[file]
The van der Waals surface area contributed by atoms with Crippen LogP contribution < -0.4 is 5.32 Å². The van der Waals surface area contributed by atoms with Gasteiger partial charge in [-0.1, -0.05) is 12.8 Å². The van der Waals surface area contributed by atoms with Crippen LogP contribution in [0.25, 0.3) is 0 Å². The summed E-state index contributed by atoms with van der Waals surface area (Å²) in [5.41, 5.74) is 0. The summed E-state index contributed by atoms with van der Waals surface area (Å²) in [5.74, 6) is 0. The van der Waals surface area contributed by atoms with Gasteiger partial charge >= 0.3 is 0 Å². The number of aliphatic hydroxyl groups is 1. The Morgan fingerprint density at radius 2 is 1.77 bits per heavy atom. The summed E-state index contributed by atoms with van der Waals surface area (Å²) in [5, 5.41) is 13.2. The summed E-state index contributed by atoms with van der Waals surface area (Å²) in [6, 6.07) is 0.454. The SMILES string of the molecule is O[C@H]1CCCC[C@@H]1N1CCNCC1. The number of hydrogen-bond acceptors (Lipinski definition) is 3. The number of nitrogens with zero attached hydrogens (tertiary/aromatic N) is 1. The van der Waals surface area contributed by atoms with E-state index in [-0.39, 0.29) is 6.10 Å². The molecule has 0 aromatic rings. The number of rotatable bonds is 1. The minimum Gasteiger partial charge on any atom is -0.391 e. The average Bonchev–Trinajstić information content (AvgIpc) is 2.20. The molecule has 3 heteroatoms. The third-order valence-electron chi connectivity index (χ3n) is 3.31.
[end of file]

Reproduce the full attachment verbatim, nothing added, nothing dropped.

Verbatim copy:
The van der Waals surface area contributed by atoms with Crippen LogP contribution < -0.4 is 5.32 Å². The van der Waals surface area contributed by atoms with Gasteiger partial charge in [-0.1, -0.05) is 12.8 Å². The van der Waals surface area contributed by atoms with Crippen LogP contribution in [0.25, 0.3) is 0 Å². The summed E-state index contributed by atoms with van der Waals surface area (Å²) in [5.41, 5.74) is 0. The summed E-state index contributed by atoms with van der Waals surface area (Å²) in [5.74, 6) is 0. The van der Waals surface area contributed by atoms with Gasteiger partial charge >= 0.3 is 0 Å². The number of aliphatic hydroxyl groups is 1. The Morgan fingerprint density at radius 2 is 1.77 bits per heavy atom. The summed E-state index contributed by atoms with van der Waals surface area (Å²) in [5, 5.41) is 13.2. The summed E-state index contributed by atoms with van der Waals surface area (Å²) in [6, 6.07) is 0.454. The SMILES string of the molecule is O[C@H]1CCCC[C@@H]1N1CCNCC1. The number of hydrogen-bond acceptors (Lipinski definition) is 3. The number of nitrogens with zero attached hydrogens (tertiary/aromatic N) is 1. The van der Waals surface area contributed by atoms with E-state index in [-0.39, 0.29) is 6.10 Å². The molecule has 0 aromatic rings. The number of rotatable bonds is 1. The minimum Gasteiger partial charge on any atom is -0.391 e. The average Bonchev–Trinajstić information content (AvgIpc) is 2.20. The molecule has 3 heteroatoms. The third-order valence-electron chi connectivity index (χ3n) is 3.31.